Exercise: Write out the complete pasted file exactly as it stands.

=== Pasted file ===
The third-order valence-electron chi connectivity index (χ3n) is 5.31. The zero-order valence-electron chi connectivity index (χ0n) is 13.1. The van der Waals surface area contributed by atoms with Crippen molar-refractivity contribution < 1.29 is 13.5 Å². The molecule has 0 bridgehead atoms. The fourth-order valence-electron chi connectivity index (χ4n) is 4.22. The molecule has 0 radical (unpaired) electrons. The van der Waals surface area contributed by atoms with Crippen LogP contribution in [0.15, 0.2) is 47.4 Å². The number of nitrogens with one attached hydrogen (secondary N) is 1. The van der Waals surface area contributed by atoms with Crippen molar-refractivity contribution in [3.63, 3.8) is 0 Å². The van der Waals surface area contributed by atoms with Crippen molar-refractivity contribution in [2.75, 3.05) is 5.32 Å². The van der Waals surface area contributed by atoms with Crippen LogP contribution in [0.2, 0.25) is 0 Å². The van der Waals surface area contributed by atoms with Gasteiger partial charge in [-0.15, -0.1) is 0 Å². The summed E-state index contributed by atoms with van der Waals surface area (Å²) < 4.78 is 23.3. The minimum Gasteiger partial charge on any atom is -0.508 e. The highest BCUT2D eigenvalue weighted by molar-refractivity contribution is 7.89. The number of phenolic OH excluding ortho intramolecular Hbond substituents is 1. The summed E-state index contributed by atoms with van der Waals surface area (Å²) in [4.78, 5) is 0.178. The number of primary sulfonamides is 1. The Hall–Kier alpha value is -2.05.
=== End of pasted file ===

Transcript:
The third-order valence-electron chi connectivity index (χ3n) is 5.31. The zero-order valence-electron chi connectivity index (χ0n) is 13.1. The van der Waals surface area contributed by atoms with Crippen molar-refractivity contribution < 1.29 is 13.5 Å². The molecule has 0 bridgehead atoms. The fourth-order valence-electron chi connectivity index (χ4n) is 4.22. The molecule has 0 radical (unpaired) electrons. The van der Waals surface area contributed by atoms with Crippen LogP contribution in [0.15, 0.2) is 47.4 Å². The number of nitrogens with one attached hydrogen (secondary N) is 1. The van der Waals surface area contributed by atoms with Crippen molar-refractivity contribution in [3.63, 3.8) is 0 Å². The van der Waals surface area contributed by atoms with Crippen molar-refractivity contribution in [2.75, 3.05) is 5.32 Å². The van der Waals surface area contributed by atoms with Crippen LogP contribution in [0.2, 0.25) is 0 Å². The van der Waals surface area contributed by atoms with Gasteiger partial charge in [-0.15, -0.1) is 0 Å². The summed E-state index contributed by atoms with van der Waals surface area (Å²) < 4.78 is 23.3. The minimum Gasteiger partial charge on any atom is -0.508 e. The highest BCUT2D eigenvalue weighted by molar-refractivity contribution is 7.89. The number of phenolic OH excluding ortho intramolecular Hbond substituents is 1. The summed E-state index contributed by atoms with van der Waals surface area (Å²) in [4.78, 5) is 0.178. The number of primary sulfonamides is 1. The Hall–Kier alpha value is -2.05.